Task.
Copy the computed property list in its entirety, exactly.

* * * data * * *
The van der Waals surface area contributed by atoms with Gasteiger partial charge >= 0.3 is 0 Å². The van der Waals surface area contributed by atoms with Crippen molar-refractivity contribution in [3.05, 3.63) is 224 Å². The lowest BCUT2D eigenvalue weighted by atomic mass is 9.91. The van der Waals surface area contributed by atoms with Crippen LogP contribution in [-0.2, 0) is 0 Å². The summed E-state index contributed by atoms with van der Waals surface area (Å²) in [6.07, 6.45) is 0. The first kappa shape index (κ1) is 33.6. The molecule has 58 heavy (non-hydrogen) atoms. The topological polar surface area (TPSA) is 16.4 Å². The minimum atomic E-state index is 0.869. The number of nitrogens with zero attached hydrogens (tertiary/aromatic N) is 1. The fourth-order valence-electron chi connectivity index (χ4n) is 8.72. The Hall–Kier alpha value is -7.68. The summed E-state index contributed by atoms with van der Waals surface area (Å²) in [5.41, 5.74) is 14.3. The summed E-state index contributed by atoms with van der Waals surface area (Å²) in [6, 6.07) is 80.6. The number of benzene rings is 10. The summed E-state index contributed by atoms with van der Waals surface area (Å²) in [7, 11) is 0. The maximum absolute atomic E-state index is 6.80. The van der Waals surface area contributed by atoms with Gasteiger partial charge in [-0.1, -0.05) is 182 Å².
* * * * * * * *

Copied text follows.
The van der Waals surface area contributed by atoms with Gasteiger partial charge >= 0.3 is 0 Å². The van der Waals surface area contributed by atoms with Crippen molar-refractivity contribution in [3.05, 3.63) is 224 Å². The lowest BCUT2D eigenvalue weighted by atomic mass is 9.91. The van der Waals surface area contributed by atoms with Crippen LogP contribution in [-0.2, 0) is 0 Å². The summed E-state index contributed by atoms with van der Waals surface area (Å²) in [6.07, 6.45) is 0. The first kappa shape index (κ1) is 33.6. The molecule has 58 heavy (non-hydrogen) atoms. The topological polar surface area (TPSA) is 16.4 Å². The minimum atomic E-state index is 0.869. The number of nitrogens with zero attached hydrogens (tertiary/aromatic N) is 1. The fourth-order valence-electron chi connectivity index (χ4n) is 8.72. The Hall–Kier alpha value is -7.68. The summed E-state index contributed by atoms with van der Waals surface area (Å²) in [5.41, 5.74) is 14.3. The summed E-state index contributed by atoms with van der Waals surface area (Å²) in [6, 6.07) is 80.6. The number of benzene rings is 10. The summed E-state index contributed by atoms with van der Waals surface area (Å²) in [7, 11) is 0. The maximum absolute atomic E-state index is 6.80. The van der Waals surface area contributed by atoms with Gasteiger partial charge in [-0.1, -0.05) is 182 Å².